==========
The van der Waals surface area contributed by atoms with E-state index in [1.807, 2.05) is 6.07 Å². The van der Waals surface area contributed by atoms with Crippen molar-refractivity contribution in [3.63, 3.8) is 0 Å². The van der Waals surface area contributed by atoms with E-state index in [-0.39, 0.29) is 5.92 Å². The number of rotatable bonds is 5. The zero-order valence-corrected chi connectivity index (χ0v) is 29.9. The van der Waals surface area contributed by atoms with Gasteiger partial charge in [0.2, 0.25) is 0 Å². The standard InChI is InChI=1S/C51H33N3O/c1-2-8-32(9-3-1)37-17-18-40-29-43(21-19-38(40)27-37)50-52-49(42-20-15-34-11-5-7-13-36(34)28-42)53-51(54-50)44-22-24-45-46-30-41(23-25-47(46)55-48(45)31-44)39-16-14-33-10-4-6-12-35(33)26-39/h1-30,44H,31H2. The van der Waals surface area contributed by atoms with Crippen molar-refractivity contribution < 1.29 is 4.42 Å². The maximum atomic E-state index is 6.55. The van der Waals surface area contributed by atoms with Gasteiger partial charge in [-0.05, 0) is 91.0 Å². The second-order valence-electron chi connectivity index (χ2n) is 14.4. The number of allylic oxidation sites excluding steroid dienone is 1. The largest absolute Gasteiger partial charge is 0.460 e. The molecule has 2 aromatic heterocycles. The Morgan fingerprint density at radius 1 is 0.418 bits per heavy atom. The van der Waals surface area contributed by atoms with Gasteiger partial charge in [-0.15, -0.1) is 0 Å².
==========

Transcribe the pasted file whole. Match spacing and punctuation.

The van der Waals surface area contributed by atoms with E-state index in [1.807, 2.05) is 6.07 Å². The van der Waals surface area contributed by atoms with Crippen molar-refractivity contribution in [3.63, 3.8) is 0 Å². The van der Waals surface area contributed by atoms with E-state index in [-0.39, 0.29) is 5.92 Å². The number of rotatable bonds is 5. The zero-order valence-corrected chi connectivity index (χ0v) is 29.9. The van der Waals surface area contributed by atoms with Gasteiger partial charge in [0.2, 0.25) is 0 Å². The standard InChI is InChI=1S/C51H33N3O/c1-2-8-32(9-3-1)37-17-18-40-29-43(21-19-38(40)27-37)50-52-49(42-20-15-34-11-5-7-13-36(34)28-42)53-51(54-50)44-22-24-45-46-30-41(23-25-47(46)55-48(45)31-44)39-16-14-33-10-4-6-12-35(33)26-39/h1-30,44H,31H2. The van der Waals surface area contributed by atoms with Crippen molar-refractivity contribution < 1.29 is 4.42 Å². The maximum atomic E-state index is 6.55. The van der Waals surface area contributed by atoms with Gasteiger partial charge in [-0.05, 0) is 91.0 Å². The second-order valence-electron chi connectivity index (χ2n) is 14.4. The number of allylic oxidation sites excluding steroid dienone is 1. The largest absolute Gasteiger partial charge is 0.460 e. The molecule has 2 aromatic heterocycles. The Morgan fingerprint density at radius 1 is 0.418 bits per heavy atom. The van der Waals surface area contributed by atoms with Gasteiger partial charge in [-0.15, -0.1) is 0 Å².